Matched grants will generate over $200 million for entrepreneurship education
KANSAS CITY, Mo. (December 14, 2006) - The Ewing Marion Kauffman Foundation today announced a total of $19.5 million in grants to six U.S. universities that pledged to make entrepreneurship education a campus-wide opportunity, leading a more than $200 million effort to transform the way entrepreneurship education is taught in the nation's colleges and universities.
The grants mark the second round of the Kauffman Campuses Initiative, which was launched in 2003 to foster the creation of interdisciplinary entrepreneurship education programs in American higher education that are available to all students regardless of major. The schools were selected based on a series of criteria, including the ability to create a culture of entrepreneurship that permeates the campus, the potential to create new representative models, and the ability to partner with other foundations and funders.
With the Kauffman Foundation's current investment of $19.5 million and matching commitments from other funding partners, more than $200 million will be directed to cross-campus entrepreneurship programs over the next five years.
"These new Kauffman Campuses schools will empower all students on campus to access the skills, orientation and networks that can lead to greater individual opportunities and to the creation of jobs, innovation and prosperity for America," said Carl Schramm, president and CEO of the Kauffman Foundation.
The universities receiving grants and the dollar amounts of each grant are:
- Arizona State University, $5 million
- Georgetown University, $3 million
- Purdue University, $1.5 million
- Syracuse University, $3 million
- University of Wisconsin-Madison, $5 million
- University of Maryland-Baltimore County, $2 million
In a competition held in October, several Northeast Ohio schools competed for grants from funding made possible by a collaboration between the Burton D. Morgan Foundation of Akron, Ohio, and the Kauffman Foundation. Schools receiving grants in that program and the dollar amounts of each grant are:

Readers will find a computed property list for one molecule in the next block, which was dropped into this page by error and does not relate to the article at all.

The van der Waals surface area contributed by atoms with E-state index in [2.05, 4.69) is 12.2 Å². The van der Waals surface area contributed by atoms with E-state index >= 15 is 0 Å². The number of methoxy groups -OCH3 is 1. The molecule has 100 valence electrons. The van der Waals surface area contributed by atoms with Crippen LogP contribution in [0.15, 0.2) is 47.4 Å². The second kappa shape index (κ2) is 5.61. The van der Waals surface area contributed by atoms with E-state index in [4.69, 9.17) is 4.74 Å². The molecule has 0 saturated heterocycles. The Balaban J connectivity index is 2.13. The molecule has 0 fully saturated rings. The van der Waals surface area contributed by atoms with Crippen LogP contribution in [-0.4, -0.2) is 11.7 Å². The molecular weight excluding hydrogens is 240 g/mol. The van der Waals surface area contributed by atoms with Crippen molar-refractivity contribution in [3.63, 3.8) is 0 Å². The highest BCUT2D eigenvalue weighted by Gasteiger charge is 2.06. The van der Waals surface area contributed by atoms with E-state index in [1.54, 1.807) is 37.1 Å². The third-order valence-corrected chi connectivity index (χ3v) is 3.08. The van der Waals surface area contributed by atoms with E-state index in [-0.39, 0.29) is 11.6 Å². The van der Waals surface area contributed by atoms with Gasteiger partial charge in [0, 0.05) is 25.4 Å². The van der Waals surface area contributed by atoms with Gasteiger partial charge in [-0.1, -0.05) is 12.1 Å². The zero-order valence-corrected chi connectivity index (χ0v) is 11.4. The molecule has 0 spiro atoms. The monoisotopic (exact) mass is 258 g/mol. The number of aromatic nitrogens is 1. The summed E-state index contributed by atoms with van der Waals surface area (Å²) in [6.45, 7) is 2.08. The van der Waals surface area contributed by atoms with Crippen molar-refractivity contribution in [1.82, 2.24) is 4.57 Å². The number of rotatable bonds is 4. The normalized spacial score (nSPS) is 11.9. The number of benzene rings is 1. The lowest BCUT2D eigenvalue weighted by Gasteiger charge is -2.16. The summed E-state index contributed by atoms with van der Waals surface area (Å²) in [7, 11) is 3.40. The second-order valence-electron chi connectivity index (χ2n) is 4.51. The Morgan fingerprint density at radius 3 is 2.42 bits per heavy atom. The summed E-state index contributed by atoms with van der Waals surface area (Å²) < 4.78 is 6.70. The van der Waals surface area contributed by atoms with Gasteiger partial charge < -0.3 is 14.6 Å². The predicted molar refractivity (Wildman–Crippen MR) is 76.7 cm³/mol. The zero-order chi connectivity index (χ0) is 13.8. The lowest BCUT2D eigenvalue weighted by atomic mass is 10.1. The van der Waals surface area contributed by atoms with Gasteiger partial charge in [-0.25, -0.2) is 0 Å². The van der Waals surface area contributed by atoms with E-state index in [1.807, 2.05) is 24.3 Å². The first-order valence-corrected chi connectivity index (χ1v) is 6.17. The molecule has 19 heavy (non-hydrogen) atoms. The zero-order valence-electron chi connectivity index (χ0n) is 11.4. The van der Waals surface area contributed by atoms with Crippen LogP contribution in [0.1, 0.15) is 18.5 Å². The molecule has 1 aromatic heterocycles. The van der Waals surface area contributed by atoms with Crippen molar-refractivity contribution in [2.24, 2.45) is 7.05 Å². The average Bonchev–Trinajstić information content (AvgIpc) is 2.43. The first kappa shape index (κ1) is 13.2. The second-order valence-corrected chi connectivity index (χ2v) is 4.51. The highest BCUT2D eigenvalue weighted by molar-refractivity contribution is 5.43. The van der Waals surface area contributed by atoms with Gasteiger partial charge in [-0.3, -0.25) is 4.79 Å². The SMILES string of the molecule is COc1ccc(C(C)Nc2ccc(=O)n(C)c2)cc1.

- Baldwin-Wallace College, $1.65 million
- College of Wooster, $1.56 million
- Hiram College, $1 million
- Lake Erie College, $1.3 million
- Oberlin College, $1.1 million
The Kauffman Campuses Initiative was launched in 2003, when eight schools were awarded a total of $25 million to transform the campus culture by providing entrepreneurship courses and programs within liberal arts, engineering and other disciplines outside of the business school.
"We know there's an entrepreneurial spirit sweeping across college campuses today, and we're thrilled to build on this momentum so that entrepreneurship becomes a natural and vital aspect of the American education experience," said Judith Cone, the Kauffman Foundation's vice president of entrepreneurship. "Our goal is to make the entire university system more entrepreneurial."
Indeed, entrepreneurship is fast becoming the hottest ticket on campus with the demand for entrepreneurship education growing exponentially in the past few decades. Of the two- and four-year accredited not-for-profit colleges and universities in the United States, more than 80 percent currently teach entrepreneurship.
Furthermore, approximately 90 percent of the nation's 888 accredited master's and doctoral degree-granting institutions now offer entrepreneurship courses, and in most cases, multiple courses and degree options. Of the 1,191 accredited two-year colleges, 78 percent offer one or more entrepreneurship courses for credit. Over 700 four-year colleges and universities now have entrepreneurship centers to help students, faculty, and community members launch new ventures.